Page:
After the attorney has served the complaint, he usually takes a month or so to locate the defendant and serve him with the complaint. The service of complaint involves physical delivery of the complaint to the defendant. In that way, the defendant cannot come back and say he wasn’t aware of the claim at a later stage. This also apprises the defendant of the likely date that he has to appear in court.
Step 5: Pre-Trial Formalities and Mediation
The pre-trial formalities and the mediation is an important stage where each side will ask the other for evidence and witness information. Both sides will also appear in court to inform the judges about how the case is proceeding for each party. Each lawyer will agree to mediate, or arbitrate, and a trial date that is feasible for both parties will be set.
Usually, such court appearances can take a while, and can even push the likely date of trial by a few months into the future. Once the discovery process is complete, a defendant is well within his or her rights to ask the judge to throw out a case on summary judgment, by arguing that a plaintiff cannot win at trial. Often, these summary judgment motions are not successful at trial.
As the parties move towards trial, a series of activities begin. Both parties will try to engage in mandatory settlement conferences or make motions to see what evidence will likely be admitted at a trial. This is also a stage for where a mediator, such as a current or former judge arrives. He will oversee mediation between the parties to try and reach an agreement in the matter.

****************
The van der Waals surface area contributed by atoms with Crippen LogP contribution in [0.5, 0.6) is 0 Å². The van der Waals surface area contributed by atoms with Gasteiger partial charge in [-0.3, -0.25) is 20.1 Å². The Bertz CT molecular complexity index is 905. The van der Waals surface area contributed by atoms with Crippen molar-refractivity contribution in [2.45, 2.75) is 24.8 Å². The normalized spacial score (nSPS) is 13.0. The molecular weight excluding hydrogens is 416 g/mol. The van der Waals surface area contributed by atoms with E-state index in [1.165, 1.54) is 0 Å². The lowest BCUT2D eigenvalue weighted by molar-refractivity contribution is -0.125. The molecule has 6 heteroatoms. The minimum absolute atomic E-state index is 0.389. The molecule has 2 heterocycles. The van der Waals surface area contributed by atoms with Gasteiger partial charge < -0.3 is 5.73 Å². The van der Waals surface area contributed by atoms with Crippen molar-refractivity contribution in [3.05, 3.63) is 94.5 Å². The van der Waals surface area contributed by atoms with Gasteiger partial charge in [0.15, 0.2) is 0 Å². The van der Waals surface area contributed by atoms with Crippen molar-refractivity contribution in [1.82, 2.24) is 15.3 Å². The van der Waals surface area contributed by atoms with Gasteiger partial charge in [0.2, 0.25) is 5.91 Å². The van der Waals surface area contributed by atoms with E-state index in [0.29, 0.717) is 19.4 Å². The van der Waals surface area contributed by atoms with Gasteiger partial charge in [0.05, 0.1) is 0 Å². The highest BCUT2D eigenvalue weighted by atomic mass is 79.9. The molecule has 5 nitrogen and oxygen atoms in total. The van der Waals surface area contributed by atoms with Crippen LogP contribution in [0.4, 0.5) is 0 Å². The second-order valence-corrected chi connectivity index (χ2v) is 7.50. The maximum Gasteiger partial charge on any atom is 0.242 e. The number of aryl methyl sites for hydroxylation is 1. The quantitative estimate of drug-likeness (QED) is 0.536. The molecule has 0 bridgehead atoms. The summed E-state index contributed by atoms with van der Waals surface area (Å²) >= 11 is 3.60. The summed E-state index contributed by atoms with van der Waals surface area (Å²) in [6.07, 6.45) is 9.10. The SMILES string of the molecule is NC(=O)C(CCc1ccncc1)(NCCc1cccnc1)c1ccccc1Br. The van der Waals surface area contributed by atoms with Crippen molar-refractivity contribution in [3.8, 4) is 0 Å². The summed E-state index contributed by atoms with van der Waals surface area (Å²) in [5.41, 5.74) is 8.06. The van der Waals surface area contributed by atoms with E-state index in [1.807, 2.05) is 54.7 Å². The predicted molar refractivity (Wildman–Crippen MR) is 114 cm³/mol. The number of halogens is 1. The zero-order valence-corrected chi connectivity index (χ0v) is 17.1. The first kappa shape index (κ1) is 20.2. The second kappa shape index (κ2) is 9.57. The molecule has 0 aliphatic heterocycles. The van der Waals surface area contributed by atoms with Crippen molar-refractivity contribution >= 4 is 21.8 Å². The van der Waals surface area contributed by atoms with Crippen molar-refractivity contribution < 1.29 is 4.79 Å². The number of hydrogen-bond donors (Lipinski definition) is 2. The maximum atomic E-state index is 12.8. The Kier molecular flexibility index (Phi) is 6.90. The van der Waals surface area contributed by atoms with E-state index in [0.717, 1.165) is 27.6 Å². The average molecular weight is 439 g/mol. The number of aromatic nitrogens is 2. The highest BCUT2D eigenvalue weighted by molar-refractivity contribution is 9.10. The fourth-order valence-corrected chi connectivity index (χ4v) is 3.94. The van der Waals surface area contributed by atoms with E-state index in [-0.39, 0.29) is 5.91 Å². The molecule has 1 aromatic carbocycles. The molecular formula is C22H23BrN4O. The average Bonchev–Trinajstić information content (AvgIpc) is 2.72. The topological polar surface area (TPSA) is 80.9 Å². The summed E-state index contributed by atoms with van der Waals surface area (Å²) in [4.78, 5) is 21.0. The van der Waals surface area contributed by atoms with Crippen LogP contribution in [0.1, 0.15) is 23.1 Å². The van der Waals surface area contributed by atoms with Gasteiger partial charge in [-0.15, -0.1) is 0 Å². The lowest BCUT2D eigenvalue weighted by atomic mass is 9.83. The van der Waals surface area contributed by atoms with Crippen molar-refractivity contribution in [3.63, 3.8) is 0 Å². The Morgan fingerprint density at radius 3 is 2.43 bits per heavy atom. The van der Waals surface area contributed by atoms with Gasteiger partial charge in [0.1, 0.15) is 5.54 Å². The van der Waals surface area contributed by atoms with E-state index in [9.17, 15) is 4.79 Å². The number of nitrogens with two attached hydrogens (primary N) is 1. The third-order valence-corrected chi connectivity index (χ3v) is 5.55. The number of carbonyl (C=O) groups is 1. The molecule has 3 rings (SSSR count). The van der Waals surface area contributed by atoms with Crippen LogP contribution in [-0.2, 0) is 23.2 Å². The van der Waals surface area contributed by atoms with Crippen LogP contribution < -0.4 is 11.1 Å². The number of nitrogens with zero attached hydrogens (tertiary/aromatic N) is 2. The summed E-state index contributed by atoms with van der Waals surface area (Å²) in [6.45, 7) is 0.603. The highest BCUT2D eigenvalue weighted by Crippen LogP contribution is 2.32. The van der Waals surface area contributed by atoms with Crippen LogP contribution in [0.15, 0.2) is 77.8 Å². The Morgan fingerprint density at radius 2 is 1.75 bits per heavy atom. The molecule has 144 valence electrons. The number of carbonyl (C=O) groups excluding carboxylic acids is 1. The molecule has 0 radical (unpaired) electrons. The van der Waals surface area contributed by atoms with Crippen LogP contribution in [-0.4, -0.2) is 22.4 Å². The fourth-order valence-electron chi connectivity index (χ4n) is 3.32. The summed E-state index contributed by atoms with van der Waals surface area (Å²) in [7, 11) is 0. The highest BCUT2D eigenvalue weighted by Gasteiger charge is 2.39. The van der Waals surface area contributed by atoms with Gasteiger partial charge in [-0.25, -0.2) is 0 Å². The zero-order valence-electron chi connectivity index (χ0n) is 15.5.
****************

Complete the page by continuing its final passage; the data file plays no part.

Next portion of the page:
Since mediation can have a long-term impact on the case, parties often opt out for judges and people with training in mediation. Keep in mind that the mediator has no power to order a settlement. The mediator will simply try to uncover your interests or explain what weaknesses might be present, so you get a clearer picture about your chances. However, there has been a tendency in recent times to stop personal injury cases steps at the mediations stage. Courts are also ordering mediation after the exchange of information is complete.
Step 6: Personal injury case settlement
Many personal injury cases settle before trial. Initially what may seem like a reasonable amount. But after adding existing and potential future losses, one discovers that this amount only covers a fraction of what a person needs in order to be made whole again. The parties can settle and end the case at any point, even before they filed a complaint.
Most personal injury lawyers are skilled negotiators, and help in settling a case before it goes to trial. If you reach a settlement, this is put in writing and the case is dismissed. If the offer is too low, there is always a risk that the jury will offer even lower than what you have anticipated. They may also decide against you altogether, and so your attorney should advise you on the best course of action in terms of filing a lawsuit or accepting the defendant’s offer.
Step 7: Trial
If the motion doesnt’ resolve the matter, or doesn’t settle, the trial begins. At trial, the injured person has the burden of proving that the opposing party was negligent. In doing so, the lawyer has to show how much money a jury should award in damages. A jury evaluates the facts, determines fault and awards damages. It is important to have a lawyer that understands the trial process. There is never a guarantee when any case goes to a trial, hence having lawyers with a good track record is likely to expedite getting a favourable result.
Step 8: Appeal
At the end of these personal injury case steps, after the trial, the losing party has the option to appeal a case. The appellate process can be quite different from the trial process and it is often helpful to have experienced appellate lawyers or practitioners to work on matters.
By Samarth Chaddha, Attorney